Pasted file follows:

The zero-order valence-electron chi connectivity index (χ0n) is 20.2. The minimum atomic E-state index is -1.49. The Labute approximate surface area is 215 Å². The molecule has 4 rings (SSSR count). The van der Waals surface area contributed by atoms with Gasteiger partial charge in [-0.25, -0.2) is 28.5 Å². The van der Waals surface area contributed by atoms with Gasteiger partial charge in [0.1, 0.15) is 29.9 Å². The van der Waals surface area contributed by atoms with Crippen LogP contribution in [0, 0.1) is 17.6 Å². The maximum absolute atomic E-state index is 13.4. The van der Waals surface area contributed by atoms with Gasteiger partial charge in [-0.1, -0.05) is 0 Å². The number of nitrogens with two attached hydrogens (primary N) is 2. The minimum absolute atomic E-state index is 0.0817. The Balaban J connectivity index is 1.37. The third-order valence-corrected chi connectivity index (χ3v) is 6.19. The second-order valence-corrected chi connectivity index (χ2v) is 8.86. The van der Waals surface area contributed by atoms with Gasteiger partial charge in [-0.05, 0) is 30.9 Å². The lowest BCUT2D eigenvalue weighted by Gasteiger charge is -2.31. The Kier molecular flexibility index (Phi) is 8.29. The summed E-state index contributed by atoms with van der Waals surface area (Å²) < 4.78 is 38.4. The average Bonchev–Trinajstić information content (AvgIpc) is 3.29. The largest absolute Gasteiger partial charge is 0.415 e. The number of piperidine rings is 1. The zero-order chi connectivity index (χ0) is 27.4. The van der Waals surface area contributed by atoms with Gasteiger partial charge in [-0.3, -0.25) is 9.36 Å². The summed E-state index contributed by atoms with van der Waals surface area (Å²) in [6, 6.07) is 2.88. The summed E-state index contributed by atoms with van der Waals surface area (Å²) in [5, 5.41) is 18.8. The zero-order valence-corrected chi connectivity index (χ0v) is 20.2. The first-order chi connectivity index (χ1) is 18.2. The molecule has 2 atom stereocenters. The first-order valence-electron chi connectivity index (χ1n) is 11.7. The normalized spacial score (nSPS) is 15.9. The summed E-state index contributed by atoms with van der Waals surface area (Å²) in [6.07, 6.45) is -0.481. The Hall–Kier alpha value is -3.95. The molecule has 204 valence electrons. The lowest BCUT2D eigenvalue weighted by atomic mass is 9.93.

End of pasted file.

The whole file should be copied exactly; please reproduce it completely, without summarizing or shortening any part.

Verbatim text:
The zero-order valence-electron chi connectivity index (χ0n) is 20.2. The minimum atomic E-state index is -1.49. The Labute approximate surface area is 215 Å². The molecule has 4 rings (SSSR count). The van der Waals surface area contributed by atoms with Gasteiger partial charge in [-0.25, -0.2) is 28.5 Å². The van der Waals surface area contributed by atoms with Gasteiger partial charge in [0.1, 0.15) is 29.9 Å². The van der Waals surface area contributed by atoms with Crippen LogP contribution in [0, 0.1) is 17.6 Å². The maximum absolute atomic E-state index is 13.4. The van der Waals surface area contributed by atoms with Gasteiger partial charge in [-0.1, -0.05) is 0 Å². The number of nitrogens with two attached hydrogens (primary N) is 2. The minimum absolute atomic E-state index is 0.0817. The Balaban J connectivity index is 1.37. The third-order valence-corrected chi connectivity index (χ3v) is 6.19. The second-order valence-corrected chi connectivity index (χ2v) is 8.86. The van der Waals surface area contributed by atoms with Gasteiger partial charge in [-0.05, 0) is 30.9 Å². The lowest BCUT2D eigenvalue weighted by Gasteiger charge is -2.31. The Kier molecular flexibility index (Phi) is 8.29. The summed E-state index contributed by atoms with van der Waals surface area (Å²) < 4.78 is 38.4. The average Bonchev–Trinajstić information content (AvgIpc) is 3.29. The largest absolute Gasteiger partial charge is 0.415 e. The number of piperidine rings is 1. The zero-order chi connectivity index (χ0) is 27.4. The van der Waals surface area contributed by atoms with Gasteiger partial charge in [-0.3, -0.25) is 9.36 Å². The summed E-state index contributed by atoms with van der Waals surface area (Å²) in [6, 6.07) is 2.88. The summed E-state index contributed by atoms with van der Waals surface area (Å²) in [5, 5.41) is 18.8. The zero-order valence-corrected chi connectivity index (χ0v) is 20.2. The first-order chi connectivity index (χ1) is 18.2. The molecule has 2 atom stereocenters. The first-order valence-electron chi connectivity index (χ1n) is 11.7. The normalized spacial score (nSPS) is 15.9. The summed E-state index contributed by atoms with van der Waals surface area (Å²) in [6.07, 6.45) is -0.481. The Hall–Kier alpha value is -3.95. The molecule has 204 valence electrons. The lowest BCUT2D eigenvalue weighted by atomic mass is 9.93.